The long-awaited deepening of the Hampton Roads Harbor will begin by this spring, according to Virginia members of Congress, who have fought for years to get money to dredge the port deep enough to handle large coal ships.

"After many years of struggle, it appears that we are about to begin the improvements to the harbor and channels in Hampton Roads that are needed if the port is to remain competitive, particularly in the international coal marketplace," said Sen. John W. Warner (R-Va.)

"This has been a long and tiring process, but at last we have accomplished our goals," said Rep. G. William Whitehurst (R-Va.) "The deepening of the harbor is essential to maintaining the economic viability of our waterfront, which exports nearly 80 percent of the nation's coal."

Before adjourning for August recess, Congress approved a supplemental appropriations bill that included $48 million for work on 41 water projects.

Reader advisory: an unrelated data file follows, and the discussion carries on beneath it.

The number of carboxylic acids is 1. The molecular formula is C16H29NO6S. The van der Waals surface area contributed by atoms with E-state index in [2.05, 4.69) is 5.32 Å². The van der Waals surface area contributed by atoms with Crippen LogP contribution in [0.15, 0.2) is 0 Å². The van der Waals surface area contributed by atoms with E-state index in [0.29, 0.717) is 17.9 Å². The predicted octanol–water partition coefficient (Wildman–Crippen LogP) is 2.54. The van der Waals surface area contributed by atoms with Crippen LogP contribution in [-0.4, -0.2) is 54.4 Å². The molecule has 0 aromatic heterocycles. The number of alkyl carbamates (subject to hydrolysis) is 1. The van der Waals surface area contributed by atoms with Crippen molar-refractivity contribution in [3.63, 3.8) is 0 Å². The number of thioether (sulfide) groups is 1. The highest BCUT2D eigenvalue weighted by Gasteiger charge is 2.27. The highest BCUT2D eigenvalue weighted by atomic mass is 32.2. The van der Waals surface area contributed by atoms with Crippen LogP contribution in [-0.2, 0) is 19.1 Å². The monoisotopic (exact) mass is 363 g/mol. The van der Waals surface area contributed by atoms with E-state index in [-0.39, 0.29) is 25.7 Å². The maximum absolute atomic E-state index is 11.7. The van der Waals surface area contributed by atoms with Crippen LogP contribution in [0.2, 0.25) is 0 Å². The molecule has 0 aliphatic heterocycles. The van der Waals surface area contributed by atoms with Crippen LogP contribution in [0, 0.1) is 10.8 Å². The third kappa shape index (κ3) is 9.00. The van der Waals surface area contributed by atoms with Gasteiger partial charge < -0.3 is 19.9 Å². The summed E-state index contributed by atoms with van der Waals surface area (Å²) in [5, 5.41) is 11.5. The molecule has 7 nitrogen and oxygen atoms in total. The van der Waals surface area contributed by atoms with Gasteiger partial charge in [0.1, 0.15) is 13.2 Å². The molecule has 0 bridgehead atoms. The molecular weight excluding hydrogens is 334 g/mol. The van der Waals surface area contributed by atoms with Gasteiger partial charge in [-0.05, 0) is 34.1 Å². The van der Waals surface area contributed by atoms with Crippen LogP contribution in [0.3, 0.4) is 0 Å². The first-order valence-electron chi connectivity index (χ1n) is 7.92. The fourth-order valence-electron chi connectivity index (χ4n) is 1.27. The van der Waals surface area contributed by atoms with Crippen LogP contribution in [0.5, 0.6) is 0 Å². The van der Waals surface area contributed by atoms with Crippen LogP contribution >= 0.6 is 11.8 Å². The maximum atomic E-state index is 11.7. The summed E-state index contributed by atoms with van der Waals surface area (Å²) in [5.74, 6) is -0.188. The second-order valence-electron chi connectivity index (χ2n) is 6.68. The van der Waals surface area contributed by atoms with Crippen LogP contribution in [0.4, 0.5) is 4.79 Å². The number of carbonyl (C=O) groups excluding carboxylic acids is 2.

Congress froze the money until May 15, 1986 to give itself time to pass legislation to specify how much of the cost of water projects will be borne by the federal government and how much by state and local beneficiaries.

If Congress fails to pass such authorizing legislation by the May 15 deadline, the Army Corps of Engineers can negotiate individually with each locality and begin distributing the construction money.

The May 15 deadline was a compromise between the House Public Works Committee, which did not want any funds distributed until an authorization bill was passed, and members of Congress from states that want construction of water projects to start immediately.

No new corps water projects have been authorized since 1976, because of the cost-sharing dispute in Congress. That has put on hold hundreds of water projects, ranging from flood control structures to other port dredging projects.

Two other Virginia water projects were also included in the supplemental bill -- a flood wall in downtown Richmond and a canal in Virginia Beach.

The Richmond project includes the construction of flood walls and levees along the James River in the downtown area. The Virginia Beach canal project is designed to drain storm waters away from low-lying areas of the city.